Being There For Myself/Being There For Others
I feel myself stepping more and more into living as myself. I more often have such a peace within and such a peace with my actions and words. However living more as my real self is a change for me, and with changes come challenges.
One of these challenges for me is learning how to interact as my real self with other people and relatedly learning to see those around me for who they truly are. I try to be in touch with my real self, and when I feel I am, I trust that her instincts and intentions are best for myself and those around me. I try to live more freely now.
This past week I attempted to express this idea to my husband, this idea that I am trying to build up a trust in myself and step into living fully as myself. I expressed my confusion and fears about how this could effect our relationship. It was honest, but unsurprisingly seemed to make him feel attacked or threatened and that seemed to send me into a more fearful and negative mental space.
This dynamic confuses me. I feel the urge to reach out, discuss, and share, so I do. But often I share my fears, and my fears often involve me “hurting someone more than I am helping” or someone “holding me back from happiness/living as me” in some way. They are my fears of what reality is or will be. But it seems, as happened during this conversation with my husband, the person I’m speaking to takes it personally. My fears seem to hurt them. If I had thought about this conversation with my husband more before sharing, I would have guessed he would react negatively just as he did. Does that mean I shouldn’t bring these types of fears up with him? Does it mean the way in which I bring them up is not graceful enough?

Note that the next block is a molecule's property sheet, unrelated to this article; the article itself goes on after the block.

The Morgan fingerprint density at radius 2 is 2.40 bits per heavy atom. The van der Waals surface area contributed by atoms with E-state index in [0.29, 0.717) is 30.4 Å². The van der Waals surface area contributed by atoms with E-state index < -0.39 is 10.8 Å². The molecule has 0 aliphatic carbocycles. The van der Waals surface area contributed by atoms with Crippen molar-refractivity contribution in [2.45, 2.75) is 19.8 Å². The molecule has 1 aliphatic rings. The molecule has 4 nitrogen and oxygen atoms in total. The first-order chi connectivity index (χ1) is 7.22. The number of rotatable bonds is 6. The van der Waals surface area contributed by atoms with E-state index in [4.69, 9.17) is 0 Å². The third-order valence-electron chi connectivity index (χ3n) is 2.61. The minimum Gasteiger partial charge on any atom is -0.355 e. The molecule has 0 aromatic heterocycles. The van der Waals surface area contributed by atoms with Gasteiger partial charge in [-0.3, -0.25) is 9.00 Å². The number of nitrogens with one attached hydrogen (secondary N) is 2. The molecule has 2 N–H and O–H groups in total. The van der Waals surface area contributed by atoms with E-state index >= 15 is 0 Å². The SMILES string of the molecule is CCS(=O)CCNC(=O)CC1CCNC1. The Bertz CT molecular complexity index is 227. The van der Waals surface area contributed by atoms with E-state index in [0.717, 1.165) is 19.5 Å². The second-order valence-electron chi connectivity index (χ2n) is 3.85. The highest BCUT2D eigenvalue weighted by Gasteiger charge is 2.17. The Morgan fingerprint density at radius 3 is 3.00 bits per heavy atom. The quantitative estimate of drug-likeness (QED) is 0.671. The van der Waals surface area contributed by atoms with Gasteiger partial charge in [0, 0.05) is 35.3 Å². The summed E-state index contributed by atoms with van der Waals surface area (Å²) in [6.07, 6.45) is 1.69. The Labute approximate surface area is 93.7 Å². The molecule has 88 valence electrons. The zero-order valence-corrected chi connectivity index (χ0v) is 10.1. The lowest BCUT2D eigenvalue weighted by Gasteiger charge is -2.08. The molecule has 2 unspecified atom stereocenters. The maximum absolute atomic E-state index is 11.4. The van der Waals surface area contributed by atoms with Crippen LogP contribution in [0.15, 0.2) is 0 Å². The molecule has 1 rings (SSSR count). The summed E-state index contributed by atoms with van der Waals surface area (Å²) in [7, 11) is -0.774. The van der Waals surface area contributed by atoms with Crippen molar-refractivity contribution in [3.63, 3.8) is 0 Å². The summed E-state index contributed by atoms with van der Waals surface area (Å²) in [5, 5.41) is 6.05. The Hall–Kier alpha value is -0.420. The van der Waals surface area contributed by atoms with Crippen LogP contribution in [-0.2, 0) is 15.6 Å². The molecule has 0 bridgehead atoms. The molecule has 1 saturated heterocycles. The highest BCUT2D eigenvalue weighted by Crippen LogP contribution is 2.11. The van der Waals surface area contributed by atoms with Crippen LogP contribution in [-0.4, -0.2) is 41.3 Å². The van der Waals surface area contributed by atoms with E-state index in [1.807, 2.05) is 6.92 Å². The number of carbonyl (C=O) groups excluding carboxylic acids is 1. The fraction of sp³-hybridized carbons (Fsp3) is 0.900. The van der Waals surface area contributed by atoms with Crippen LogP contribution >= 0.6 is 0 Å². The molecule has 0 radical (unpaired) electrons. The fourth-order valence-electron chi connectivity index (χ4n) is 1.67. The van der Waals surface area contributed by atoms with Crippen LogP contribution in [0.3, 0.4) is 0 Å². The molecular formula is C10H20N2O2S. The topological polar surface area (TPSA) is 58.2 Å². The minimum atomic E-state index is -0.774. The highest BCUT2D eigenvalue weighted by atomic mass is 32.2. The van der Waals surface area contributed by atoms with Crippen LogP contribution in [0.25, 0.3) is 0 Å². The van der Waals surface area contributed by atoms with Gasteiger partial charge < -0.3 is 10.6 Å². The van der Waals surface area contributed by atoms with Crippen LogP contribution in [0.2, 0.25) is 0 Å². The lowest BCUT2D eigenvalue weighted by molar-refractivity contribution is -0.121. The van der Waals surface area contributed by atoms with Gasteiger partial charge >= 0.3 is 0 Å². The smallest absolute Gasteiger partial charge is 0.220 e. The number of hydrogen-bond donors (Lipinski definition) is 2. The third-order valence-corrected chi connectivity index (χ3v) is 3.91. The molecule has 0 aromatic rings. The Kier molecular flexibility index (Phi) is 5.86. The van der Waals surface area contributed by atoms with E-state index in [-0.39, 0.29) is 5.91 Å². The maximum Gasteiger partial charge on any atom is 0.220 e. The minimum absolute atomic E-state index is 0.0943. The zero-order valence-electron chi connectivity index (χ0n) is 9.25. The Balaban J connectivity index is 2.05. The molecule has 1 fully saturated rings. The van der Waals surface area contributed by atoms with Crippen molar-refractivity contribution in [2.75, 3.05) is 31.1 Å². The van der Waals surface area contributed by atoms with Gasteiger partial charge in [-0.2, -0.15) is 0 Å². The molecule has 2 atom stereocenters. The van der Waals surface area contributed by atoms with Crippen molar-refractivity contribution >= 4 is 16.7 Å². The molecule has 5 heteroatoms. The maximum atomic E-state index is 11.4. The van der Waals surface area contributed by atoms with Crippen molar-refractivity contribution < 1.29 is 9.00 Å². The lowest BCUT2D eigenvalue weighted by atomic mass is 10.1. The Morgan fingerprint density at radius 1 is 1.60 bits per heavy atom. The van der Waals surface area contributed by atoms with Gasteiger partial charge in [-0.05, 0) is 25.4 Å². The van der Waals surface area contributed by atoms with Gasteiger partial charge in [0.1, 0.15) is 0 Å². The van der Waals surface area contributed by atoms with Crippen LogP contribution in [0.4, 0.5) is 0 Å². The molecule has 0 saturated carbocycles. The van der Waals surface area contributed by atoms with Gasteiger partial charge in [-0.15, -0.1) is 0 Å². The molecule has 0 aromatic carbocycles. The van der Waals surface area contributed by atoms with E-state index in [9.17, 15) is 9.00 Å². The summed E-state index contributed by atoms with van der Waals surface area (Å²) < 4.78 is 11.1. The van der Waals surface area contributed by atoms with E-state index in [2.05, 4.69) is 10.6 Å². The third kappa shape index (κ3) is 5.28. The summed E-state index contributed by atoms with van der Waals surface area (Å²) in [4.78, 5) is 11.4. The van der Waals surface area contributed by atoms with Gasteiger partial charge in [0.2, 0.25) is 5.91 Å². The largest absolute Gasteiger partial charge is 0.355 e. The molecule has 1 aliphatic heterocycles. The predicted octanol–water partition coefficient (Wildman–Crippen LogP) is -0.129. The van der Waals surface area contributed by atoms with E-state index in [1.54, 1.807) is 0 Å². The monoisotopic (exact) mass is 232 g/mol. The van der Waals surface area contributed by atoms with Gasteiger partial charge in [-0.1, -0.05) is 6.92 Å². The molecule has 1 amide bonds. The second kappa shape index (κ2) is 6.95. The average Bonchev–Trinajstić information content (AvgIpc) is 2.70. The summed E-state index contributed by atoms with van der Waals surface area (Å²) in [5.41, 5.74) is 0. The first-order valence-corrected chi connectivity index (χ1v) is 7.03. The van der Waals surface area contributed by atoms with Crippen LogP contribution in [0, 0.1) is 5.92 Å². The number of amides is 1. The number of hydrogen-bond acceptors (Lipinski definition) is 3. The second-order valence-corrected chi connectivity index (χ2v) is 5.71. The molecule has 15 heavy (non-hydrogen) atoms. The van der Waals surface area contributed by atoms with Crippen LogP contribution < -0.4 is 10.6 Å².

What Would My Inner Parent Say?
When learning how to better interact with others, I can find it helpful to reflect on how my inner parent interacts with me or would interact with me in a given situation. When I do this exercise, I see how deeply hurtful it would be for my inner child to hear anything that sounds remotely like my inner parent saying they “might have to leave me“. However I do feel slight resistance to this notion that the level of “eternal thereness” for myself should be extended to my husband. I do love my husband though, isn’t that level of “eternal thereness” just what love looks like? I do not know, being there for myself and others is new to me. I am learning.